In 1998, Hurricane Mitch caused such massive and widespread loss that former Honduran President Carlos Roberto Flores claimed that fifty years of progress in the country were reversed. Mitch obliterated about 70 percent of the crops and an estimated 70-80 percent of the transportation infrastructure, including nearly all bridges and secondary roads. Across the country, 33,000 houses were destroyed, an additional 50,000 damaged, over 6,000 people killed, 12,000 injured, and total loss estimated at $3.8 billion USD. 
Government and politics
Honduras is governed within a framework of a presidential representative democratic republic. The President of Honduras is both head of state and head of government. Executive power is exercised by the Honduran government. Legislative power is vested in the National Congress of Honduras. The judiciary is independent of both the executive branch and the legislature.
The National Congress of Honduras (Congreso Nacional) has 128 members (diputados), elected for a four-year term by proportional representation. Congressional seats are assigned the parties' candidates on a departmental basis in proportion to the number of votes each party receives.
Honduras is divided into 18 departments. The capital is the city of Tegucigalpa ("Silver Hills" in Nahuatl, the ancient language of the region) and is located at an altitude of about 3,200 feet and is surrounded by mountains. It acts as the Political and economic center of the country. The heavily populated lowland of San Pedro Sula valley is located to the northwest and is considered one of the fastest growing industrial cities in Central America.
Honduras is one of the poorest countries in Central America (along with Nicaragua). The economy has continued to grow slowly but the distribution of wealth remains very polarized with average wages remaining very low.
Natural resources include timber, gold, silver, copper, lead, zinc, iron ore, antimony, coal, fish, shrimp, and hydropower.
The economy suffered a devastating blow from Hurricane Mitch, the worst hurricane to hit the region in two centuries. The reason Honduras suffered such devastation is due to the mountainous terrain of the country. Heavy rainfall caused flash flooding and mudslides. Also, dirt roads and flimsy houses contributed to the extensive damage. Even if Honduras were a much richer country, the damage would have been similar. The rainfall simply went down hills, burying everything in its path.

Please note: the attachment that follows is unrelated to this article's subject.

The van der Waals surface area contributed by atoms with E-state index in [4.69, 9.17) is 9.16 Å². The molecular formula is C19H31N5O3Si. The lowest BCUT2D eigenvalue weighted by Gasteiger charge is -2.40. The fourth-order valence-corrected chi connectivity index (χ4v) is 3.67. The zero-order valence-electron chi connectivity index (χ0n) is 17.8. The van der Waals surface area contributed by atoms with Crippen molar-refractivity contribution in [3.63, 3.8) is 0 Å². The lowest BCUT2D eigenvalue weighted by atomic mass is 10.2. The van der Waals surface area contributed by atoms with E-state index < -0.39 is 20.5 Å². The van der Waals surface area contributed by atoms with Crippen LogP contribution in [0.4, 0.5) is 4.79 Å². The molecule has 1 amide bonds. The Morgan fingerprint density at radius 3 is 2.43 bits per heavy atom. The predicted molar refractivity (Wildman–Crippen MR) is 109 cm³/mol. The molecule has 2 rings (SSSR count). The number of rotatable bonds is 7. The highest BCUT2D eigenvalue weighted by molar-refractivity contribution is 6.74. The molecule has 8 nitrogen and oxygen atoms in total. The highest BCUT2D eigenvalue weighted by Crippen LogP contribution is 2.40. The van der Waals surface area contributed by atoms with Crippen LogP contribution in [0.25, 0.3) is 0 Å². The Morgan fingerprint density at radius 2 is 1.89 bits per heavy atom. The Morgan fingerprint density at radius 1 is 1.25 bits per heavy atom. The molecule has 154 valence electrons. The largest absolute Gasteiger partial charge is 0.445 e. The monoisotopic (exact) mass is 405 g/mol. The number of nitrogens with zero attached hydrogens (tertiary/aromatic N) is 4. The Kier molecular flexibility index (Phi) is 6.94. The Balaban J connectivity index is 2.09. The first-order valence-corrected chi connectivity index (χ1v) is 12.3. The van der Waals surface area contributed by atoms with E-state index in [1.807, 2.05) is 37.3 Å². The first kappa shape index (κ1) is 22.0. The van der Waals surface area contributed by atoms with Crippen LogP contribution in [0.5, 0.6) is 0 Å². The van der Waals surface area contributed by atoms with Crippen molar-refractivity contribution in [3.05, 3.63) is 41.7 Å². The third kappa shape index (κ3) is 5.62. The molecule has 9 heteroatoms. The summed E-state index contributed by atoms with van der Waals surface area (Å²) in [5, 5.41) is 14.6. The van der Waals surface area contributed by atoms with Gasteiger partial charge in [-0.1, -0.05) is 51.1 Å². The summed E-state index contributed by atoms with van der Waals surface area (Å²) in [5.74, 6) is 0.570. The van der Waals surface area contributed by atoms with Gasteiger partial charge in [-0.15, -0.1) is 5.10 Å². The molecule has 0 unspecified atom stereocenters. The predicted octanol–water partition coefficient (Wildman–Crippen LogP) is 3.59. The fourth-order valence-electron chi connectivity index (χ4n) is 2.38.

The storm caused such massive and widespread damage that President Carlos Roberto Flores claimed it destroyed 50 years of progress in the country. Mitch destroyed about 70 percent of the crops, totaling to about $900 million (1998 USD) in losses. An estimated 70-80 percent of the transportation infrastructure of the entire country was wiped out, including nearly all bridges and secondary roads; the damage was so great that existing maps were rendered obsolete. The flooding lead to severe food shortages and rampant spread of disease, but the destruction of roads prevented relief operations; supplies had to be flown into remote locations via helicopter. About 25 small villages were reported to have been entirely destroyed by the landslides caused by the storm. Over 20 percent of the country's population, possibly as many as 1.5 million people, were left homeless. 
The majority of Honduras' population is Mestizo (a mixture of Amerindian and European) has more predominantly Amerindian features, except along the northern coast where, until recently, communities of English speakers maintained a somewhat distinct culture. This is primarily because some islands and some Caribbean coastal areas were occupied by pirates and by the British at one time or another.
The Confederation of Autochthonous Peoples of Honduras (CONPAH) counts seven distinct indigenous groups, among these the Afro-Caribbean and Garífuna groups which are not Amerindian:
- the Ch'orti', a Mayan group living in the southwest on the border with Guatemala;
- the Garifuna speaking a Carib language. They live along the entire Caribbean coastline of Honduras, and in the Bay Islands;
- the Pech or Paya Indians living in a small area in the Olancho department;
- the Tolupan (also called Jicaque, "Xicaque," or Tol), living in the Department of Yoro and in the reserve of the Montaña de la Flor;
- the Lenca Indians living in the Valle and Choluteca departments;
- the Miskito Indians living on the eastern coastline along the border with Nicaragua.
The confederation (CONPAH) and each separate group of indigenous people have worked, since the 1980s, for bettering the life of the aboriginal peoples. Change, however, has been elusive as these peoples still face violence and discrimination.